Summary: The University of Denver Sturm College of Law settled a lawsuit alleging they were paying female professors less than male professors.
The University of Denver settled with seven female law professors for $2.6 million over gender inequality. Federal officials had used the school for regularly paying male colleagues more than their female colleagues, according to an article in the Miami Herald.
The federal judge assigned to the case signed off on the settlement between the U.S. Equal Employment Opportunity Commission, the professors, and the University of Denver. The terms of the agreement require Sturm College of Law to make a password-protected site where faculty salaries, position, date of hire and demographic information is listed but no names. The school is also required to provide employee training on discrimination and have an outside consultant study faculty pay every year. The $2.6 million award includes back pay for their salaries and attorney fees. The female professors will also receive increases in their salaries beginning this month.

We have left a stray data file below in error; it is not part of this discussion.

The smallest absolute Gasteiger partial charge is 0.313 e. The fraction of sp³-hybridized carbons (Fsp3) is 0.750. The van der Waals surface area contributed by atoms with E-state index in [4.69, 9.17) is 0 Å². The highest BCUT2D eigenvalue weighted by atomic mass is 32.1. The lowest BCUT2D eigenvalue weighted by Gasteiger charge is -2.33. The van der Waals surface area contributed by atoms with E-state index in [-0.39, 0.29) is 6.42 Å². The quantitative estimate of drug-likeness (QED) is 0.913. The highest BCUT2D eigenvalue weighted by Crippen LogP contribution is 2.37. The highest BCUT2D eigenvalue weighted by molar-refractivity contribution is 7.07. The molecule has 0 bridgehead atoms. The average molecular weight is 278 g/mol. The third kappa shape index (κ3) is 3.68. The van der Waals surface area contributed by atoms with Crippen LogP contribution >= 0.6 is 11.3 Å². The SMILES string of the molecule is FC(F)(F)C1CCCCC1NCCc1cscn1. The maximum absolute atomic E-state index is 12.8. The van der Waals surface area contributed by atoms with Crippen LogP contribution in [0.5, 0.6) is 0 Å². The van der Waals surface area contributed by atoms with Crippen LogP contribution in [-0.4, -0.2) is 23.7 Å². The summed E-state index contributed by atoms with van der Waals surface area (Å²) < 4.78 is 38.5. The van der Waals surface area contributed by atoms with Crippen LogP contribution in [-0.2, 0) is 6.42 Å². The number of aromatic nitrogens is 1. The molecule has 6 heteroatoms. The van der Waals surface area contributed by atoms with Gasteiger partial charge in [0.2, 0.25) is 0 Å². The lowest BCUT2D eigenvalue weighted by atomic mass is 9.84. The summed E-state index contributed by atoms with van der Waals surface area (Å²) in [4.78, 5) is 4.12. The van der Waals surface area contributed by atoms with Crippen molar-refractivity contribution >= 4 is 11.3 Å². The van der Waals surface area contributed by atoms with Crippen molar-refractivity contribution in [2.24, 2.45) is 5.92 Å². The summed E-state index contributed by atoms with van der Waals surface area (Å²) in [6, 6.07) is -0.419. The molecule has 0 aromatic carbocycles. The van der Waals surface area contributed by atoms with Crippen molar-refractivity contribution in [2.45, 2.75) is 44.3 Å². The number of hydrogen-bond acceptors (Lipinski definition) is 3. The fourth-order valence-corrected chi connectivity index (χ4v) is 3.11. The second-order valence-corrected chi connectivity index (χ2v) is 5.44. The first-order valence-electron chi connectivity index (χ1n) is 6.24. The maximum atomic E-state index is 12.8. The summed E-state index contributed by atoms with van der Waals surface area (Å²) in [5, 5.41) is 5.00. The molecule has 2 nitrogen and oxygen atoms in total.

The original suit noted a memo from law school dean Martin Katz about faculty raises in December 2012. The information provided in the memo showed that female full professors have a median salary of $11,000 less than male full professors. Professor Lucy Marsh was troubled by this information and called a meeting with Katz. Marsh, who had been with the law school since 1976 was told that âfemale Full Law Professors may be paid less because they were not performing as well as male Full Professors.â
This response sent Marsh to the EEOC where she filed a complaint. The federal agency opened a review into the dispute and filed a lawsuit. Marsh and six other female professors joined the lawsuit as plaintiffs.
Originally, the university claimed they had done nothing wrong and that the pay differences were based on gender. By January, negotiations began in January with a retired U.S. magistrate judge serving as mediator. The agreement reached is due to expire in five or six years, depending on the outside review of their compliance.
Do you think their pay discrepancy was deliberate? Share your thoughts with us in the comments below.
To learn more about gender salary discrimination in the legal industry, read these articles:
- Chief Legal Officers Continue to Experience Gender Pay Gap
- New Survey Finds Female Lawyers Hurt by Gender Pay Gap
- Steptoe & Johnson Slammed with Gender Discrimination Class-Action Lawsuit